Miami Beach Mayor Dan Gelber wrote a letter to the Department of the Interior at the beginning of the month.
Gelber was arguing against rule changes the DOI’s Bureau of Indian Affairs released in December 2022. According to Gelber, these rules would expand Florida casinos into areas where they otherwise wouldn’t be.
In Gelber’s words, these rule changes “Can and will facilitate and hasten the introduction of off-reservation Indian gaming casinos.”
Gelber previously spoke out against gaming expansion in the Sunshine State. That includes sending a previous letter to the DOI, urging the department to reject the 2021 Florida gaming compact.
The mayor’s concerns stem from the rule changes, which amongst many other things, would allow tribes to purchase property off-reservation and transfer it into a trust much easier than they could previously.
These proposed rule changes look to be an effort to modernize the Indian Gaming Regulatory Act. Congress passed the law in 1988 when gaming appeared much different than it does today.
However, anti-gambling activists like Gelber believe these changes could spark a massive change to the status quo.
But that doesn’t seem likely.
What is the federal government proposing?
Last December, the Bureau of Indian Affairs proposed a number of changes to regulations impacting U.S. tribes.
One of the proposals was a modernization of Class III gaming compacts that would effectively end the debate over whether tribes can offer online betting through the compacting process.
The federal government could provide immense clarity to a central issue in Florida with the change. The D.C. Court of Appeals is currently deciding whether the Florida gaming compact that allowed the Seminole Tribe to offer online sports betting throughout the state violated IGRA.
However, the second proposal involves changes to the fee-to-trust process. In this process, one entity transfers the land title to the federal government.
The feds hold that land “for the benefit of an individual or tribe.” The process has been in place in one fashion or another for more than a century. Congress enacted these rules long before IGRA and encompassed far broader-ranging issues than just gaming, though current regulations were established in 1980.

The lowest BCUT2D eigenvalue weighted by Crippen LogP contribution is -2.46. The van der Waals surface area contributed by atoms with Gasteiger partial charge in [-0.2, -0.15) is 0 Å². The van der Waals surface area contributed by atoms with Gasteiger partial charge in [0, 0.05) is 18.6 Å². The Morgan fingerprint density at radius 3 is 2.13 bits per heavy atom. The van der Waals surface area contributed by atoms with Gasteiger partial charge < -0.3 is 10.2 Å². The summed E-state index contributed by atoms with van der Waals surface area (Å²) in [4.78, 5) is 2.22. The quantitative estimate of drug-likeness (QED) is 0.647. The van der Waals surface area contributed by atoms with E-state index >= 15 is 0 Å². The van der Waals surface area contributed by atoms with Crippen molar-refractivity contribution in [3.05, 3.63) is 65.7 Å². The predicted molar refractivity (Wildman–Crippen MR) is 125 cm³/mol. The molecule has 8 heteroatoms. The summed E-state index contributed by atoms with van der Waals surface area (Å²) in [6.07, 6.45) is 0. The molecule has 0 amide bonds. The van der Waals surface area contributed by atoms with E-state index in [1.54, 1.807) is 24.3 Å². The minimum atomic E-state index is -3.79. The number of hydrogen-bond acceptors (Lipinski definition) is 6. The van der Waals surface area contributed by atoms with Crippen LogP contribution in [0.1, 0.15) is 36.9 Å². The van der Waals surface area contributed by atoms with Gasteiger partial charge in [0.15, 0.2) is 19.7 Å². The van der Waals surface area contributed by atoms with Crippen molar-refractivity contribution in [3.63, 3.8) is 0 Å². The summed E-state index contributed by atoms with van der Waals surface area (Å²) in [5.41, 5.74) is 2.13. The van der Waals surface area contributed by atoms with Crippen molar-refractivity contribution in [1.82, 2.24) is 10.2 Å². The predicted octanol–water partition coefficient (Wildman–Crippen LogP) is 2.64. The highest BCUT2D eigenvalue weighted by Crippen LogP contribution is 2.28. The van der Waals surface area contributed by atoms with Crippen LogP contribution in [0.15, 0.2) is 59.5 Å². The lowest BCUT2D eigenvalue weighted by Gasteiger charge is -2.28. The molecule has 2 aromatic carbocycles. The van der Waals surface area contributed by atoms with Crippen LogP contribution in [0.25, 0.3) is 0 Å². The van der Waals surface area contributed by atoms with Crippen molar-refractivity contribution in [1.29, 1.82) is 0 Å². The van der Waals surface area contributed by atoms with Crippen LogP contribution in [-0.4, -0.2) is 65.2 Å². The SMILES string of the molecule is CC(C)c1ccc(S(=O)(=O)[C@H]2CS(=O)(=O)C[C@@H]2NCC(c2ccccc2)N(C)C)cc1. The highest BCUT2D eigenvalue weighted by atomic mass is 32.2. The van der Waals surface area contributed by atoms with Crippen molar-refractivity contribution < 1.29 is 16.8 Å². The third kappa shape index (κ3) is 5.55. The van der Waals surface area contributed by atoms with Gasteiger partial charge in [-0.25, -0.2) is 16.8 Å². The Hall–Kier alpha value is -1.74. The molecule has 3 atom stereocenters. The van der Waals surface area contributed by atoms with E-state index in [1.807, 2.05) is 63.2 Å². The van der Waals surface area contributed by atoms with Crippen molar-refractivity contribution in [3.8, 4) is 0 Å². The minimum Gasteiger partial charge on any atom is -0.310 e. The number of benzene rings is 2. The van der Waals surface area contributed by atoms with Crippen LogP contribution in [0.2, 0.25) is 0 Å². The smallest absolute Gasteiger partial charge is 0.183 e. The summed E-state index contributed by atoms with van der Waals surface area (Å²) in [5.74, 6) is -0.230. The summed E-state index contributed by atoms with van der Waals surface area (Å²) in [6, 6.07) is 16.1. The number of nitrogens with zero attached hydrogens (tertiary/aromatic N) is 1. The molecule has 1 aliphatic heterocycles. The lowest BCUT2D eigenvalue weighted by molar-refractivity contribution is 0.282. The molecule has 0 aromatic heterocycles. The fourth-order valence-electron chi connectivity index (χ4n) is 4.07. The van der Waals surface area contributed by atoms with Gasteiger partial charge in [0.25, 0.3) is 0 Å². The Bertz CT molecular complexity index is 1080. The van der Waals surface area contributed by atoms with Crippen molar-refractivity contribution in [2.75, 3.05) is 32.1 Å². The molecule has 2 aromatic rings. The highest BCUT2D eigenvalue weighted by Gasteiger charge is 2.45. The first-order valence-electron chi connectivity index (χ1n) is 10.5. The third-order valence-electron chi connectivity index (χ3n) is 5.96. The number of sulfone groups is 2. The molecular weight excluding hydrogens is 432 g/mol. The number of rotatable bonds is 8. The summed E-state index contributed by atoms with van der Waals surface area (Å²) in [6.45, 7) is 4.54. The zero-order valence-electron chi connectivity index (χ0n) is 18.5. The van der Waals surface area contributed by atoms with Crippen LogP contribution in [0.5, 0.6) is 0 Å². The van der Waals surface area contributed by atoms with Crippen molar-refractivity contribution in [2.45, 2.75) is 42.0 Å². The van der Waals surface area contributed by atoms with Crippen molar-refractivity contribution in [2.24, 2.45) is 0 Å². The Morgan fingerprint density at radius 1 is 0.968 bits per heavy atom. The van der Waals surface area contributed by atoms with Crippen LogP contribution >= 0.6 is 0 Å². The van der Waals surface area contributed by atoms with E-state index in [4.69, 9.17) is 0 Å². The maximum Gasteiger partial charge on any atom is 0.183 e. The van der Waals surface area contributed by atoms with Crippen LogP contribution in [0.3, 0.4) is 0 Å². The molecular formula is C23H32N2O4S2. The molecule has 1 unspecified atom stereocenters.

Much of the focus has been on how this might impact tribal land acquisition to operate casinos. But the proposed changes can potentially expedite the process for tribes to acquire and gain jurisdiction over land.
What does fee to trust mean?
The fee-to-trust process is when a land title is transferred to the federal government to benefit a recognized tribe. The current process is 16 steps and can take years to complete.
Why the opposition?
Some fear the proposed changes to the fee-to-trust regulations will result in a massive influx of land for gaming purposes. Therefore, they believe this expands the gaming market by default.
Much of the focus in Florida stems from the recent acquisition attempt of Magic City Casino by the Poarch Band of Creek Indians. The tribe is based in Alabama but is trying to purchase its third Florida gambling establishment.
Miami Beach’s mayor has been a staunch opponent of gaming expansion for some time. But it’s unclear whether his fears of these changes are warranted. The regimented approval infrastructure for gaming expansion and the compacting process remain in place without other proposed changes.
The proposed changes represent, effectively, a change to modernize a process that predates the availability of household internet.
What does this mean?
The steps proposed by the Bureau of Indian Affairs and the Department of the Interior would be a significant step forward. Government bureaucracy bogs down the current fee-in-trust process.
The modernization of the compacting process is necessary to allow tribes to be competitive against commercial counterparts.
The future of the modern gaming market is online. Commercial gaming companies are making plenty of headway in online gambling markets. The purpose of IGRA is threatened if tribes are limited to brick-and-mortar products on tribal land.
Congress wrote IGRA to support tribes in raising tribal government revenue, clarifying regulations, ameliorating jurisdictional disputes and promoting “tribal economic development, tribal self-sufficiency and strong tribal government.”
To achieve these goals, the government needs to update IGRA. With the other options on the market, tribes need to be more competitive.
This comes in two forms, first, by allowing tribes to acquire land in trust to operate businesses and provide government services in places of need. Second, by not creating unnecessary restrictions, the commercial side of the industry doesn’t have to face.
IGRA and the fee-in-trust program both require modernization. But opponents will challenge them in court if the changes are adopted.
The big question appears to be not whether IGRA is necessary. It is. But whether the administrative agency can undertake this change themselves or if Congress needs to do it.